|Publication number||US5814820 A|
|Application number||US 08/599,256|
|Publication date||Sep 29, 1998|
|Filing date||Feb 9, 1996|
|Priority date||Feb 9, 1996|
|Publication number||08599256, 599256, US 5814820 A, US 5814820A, US-A-5814820, US5814820 A, US5814820A|
|Inventors||Chen-Yuan Dong, Enrico Gratton, Peter So|
|Original Assignee||The Board Of Trustees Of The University Of Illinois|
|Export Citation||BiBTeX, EndNote, RefMan|
|Patent Citations (15), Non-Patent Citations (6), Referenced by (77), Classifications (9), Legal Events (5)|
|External Links: USPTO, USPTO Assignment, Espacenet|
This invention was made with Government support under grant number PHS-5RR03155 awarded by the National Institute of Health. The Government has certain rights in this invention.
The present invention relates generally to a microscope which provides excellent spatial resolution, rejects background fluorescence generated from off-focal planes, and images at high modulation frequencies. More particularly, the present invention relates to a microscope in which a modulated laser source is used to excite a sample and another spatially overlapping modulated laser source is used to induce a stimulated emission thereby producing a low frequency cross-correlation signal which is monitored to produce image data indicative of fluorescence emission lifetime.
A physical reaction in which a sample, such as a fluorescently labelled biological cell, absorbs light and after a period of time emits fluorescence is the primary basis for what is generally known as fluorescence microscopy. An excited molecule, or chromophore, emits fluorescence when it returns to ground state after having been excited by being subjected to light. Some samples, known as autofluorescent samples, naturally undergo such a reaction. Other samples may be stained to permit the excitation and relaxation of chromophores.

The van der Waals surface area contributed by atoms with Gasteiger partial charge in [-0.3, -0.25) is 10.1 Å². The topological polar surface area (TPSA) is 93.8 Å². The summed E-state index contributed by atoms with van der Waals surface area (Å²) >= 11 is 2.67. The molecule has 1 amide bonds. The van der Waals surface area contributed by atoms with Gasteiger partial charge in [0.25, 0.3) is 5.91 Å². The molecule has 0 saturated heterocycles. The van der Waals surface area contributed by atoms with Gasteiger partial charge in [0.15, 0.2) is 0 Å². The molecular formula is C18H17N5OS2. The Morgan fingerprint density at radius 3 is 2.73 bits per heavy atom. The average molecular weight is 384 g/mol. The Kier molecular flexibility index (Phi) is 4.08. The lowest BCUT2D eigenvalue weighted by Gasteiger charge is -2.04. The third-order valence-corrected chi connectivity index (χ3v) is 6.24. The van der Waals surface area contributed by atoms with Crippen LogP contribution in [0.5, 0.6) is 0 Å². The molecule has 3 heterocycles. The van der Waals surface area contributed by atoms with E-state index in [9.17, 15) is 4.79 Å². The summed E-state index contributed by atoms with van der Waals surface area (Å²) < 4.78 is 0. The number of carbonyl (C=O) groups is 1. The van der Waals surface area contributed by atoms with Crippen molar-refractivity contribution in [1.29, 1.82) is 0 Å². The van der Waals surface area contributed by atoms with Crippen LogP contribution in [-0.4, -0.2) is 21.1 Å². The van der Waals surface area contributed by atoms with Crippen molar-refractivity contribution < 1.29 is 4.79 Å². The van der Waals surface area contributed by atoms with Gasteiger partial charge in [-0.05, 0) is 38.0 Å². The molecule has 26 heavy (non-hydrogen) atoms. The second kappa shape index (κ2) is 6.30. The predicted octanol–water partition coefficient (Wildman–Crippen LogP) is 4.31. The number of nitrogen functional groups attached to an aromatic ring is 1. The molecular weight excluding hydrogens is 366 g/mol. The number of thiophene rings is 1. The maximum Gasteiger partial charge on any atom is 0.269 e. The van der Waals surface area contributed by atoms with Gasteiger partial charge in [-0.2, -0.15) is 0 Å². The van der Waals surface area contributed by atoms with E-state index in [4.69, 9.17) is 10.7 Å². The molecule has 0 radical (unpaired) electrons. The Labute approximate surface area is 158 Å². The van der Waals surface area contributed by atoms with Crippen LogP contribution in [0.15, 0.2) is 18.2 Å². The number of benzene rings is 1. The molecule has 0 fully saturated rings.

Fluorescence microscopes take advantage of this physical reaction by monitoring the fluorescence emitted when a chromophore returns to its ground state after having been excited. Scanning fluorescence microscopy is applicable to study subjects including semiconducting devices and biological cells. Generally known fluorescence microscopes subject a sample to light which induces absorption of a photon. Dissipation of the excess energy results in fluorescence emissions in autofluorescent or stained samples. The fluorescence emissions are monitored by an optical sensor, such as a photomultiplier. Altering the positional relationship between the sample and the focused combined light to produce a raster scan effect allows information concerning the sample structure and positional relationship within the structure to be obtained by monitoring fluorescence amplitude in the time domain.